Are you ready for university?

We ask university students what they wish they knew before enrolling and what they’ve learned in their first year.

“Don’t expect to know what to do because it’s likely you’ll change like 50 times. You don’t want your high school self to be the best version of yourself and you shouldn’t feel guilty about changing your mind.”


The Grattan Institute has found that it takes Aussie university students an average four to six years to complete a three-year Bachelor’s degree. The reality is that students are changing their minds, delaying study and swapping majors all the time. If you feel like what you’re doing isn’t right for you, don’t be afraid to explore other options. 

“You’re pretty much on your own and need to REALLY stay on top of things.”


This can be a big shock if you’re unprepared, because there are no babysitters at uni. Lecturers expect you to work with a higher level of autonomy than in high school. They don’t read drafts or schedule progress checks, so it’s up to you to buy yourself a calendar and get prepared. Don’t be too worried though – your lecturer is always there to answer questions so don’t be afraid to shoot them an email with all your concerns.

“You probably won’t be the smartest person in your tutorial or lecture and that’s perfectly fine, because you can’t be excellent at every single thing you do.”


University brings together a wide range of people you may not have been introduced to in your small high school class. It also brings together people who have the same talents and interests as you. Everyone has something to add, so don’t be discouraged if you don’t feel like the best and brightest in your course.

“Everyone is going through massive changes, so you have to be sensitive and understanding to that.”


You will suddenly go from being a big fish in a small high school pond to a little fish in a very large pond. Be understanding of that fact and remember that not everyone’s life experience is the same as yours.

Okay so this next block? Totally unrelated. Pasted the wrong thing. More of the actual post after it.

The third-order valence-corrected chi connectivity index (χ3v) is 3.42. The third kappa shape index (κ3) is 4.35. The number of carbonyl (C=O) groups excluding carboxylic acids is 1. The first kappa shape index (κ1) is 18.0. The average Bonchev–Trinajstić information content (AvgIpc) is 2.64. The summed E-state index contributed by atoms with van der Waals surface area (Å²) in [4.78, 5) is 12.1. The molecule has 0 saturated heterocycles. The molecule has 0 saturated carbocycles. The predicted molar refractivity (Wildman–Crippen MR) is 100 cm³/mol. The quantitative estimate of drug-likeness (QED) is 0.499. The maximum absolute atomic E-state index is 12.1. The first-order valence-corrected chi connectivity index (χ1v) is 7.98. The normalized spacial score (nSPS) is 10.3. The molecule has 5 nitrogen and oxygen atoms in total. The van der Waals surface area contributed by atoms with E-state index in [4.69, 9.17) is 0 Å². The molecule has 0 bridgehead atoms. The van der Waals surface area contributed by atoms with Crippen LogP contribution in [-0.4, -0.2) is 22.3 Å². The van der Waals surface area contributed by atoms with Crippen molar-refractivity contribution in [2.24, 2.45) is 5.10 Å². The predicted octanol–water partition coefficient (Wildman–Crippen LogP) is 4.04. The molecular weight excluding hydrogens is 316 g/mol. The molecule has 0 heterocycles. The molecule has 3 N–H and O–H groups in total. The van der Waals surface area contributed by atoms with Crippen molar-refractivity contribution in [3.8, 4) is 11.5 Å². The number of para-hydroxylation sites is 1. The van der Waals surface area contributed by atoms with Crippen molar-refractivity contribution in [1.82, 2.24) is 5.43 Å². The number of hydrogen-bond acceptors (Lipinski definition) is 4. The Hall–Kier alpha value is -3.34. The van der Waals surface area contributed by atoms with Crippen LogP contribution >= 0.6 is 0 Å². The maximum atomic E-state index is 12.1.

“Read the subject outline really carefully before you enrol in a course.”


Make sure you are enrolling in the course you think you are. Universities love to use jargon and often all the big words in a course title don’t actually translate to what you think they do. Luckily, universities have cut off enrolment dates, so you can drop a subject without being financially or academically penalised. These dates are always in the key dates calendar on your university’s website.

“Learn your way around an essay structure and preferred reference style.”


Whether it’s MLA, Harvard AGPS, APA or Chicago, every course has a specified reference style that you are expected to stick to. You’ll get no sympathy from your lecturer if you forget. The information is easily accessible on the course specifications page. Knowing essay structure back to front, in your sleep and off the top of your head is also pretty important. It will be your best friend and go-to for almost every assignment.

“Get a better idea of what careers you can go into after your course.”


Don’t enter a degree without knowing where it will lead. Want to work in PR? Don’t do a journalism degree. Student relationship or guidance officers are going to be your biggest help here and will show you different pathways to where you want to go.
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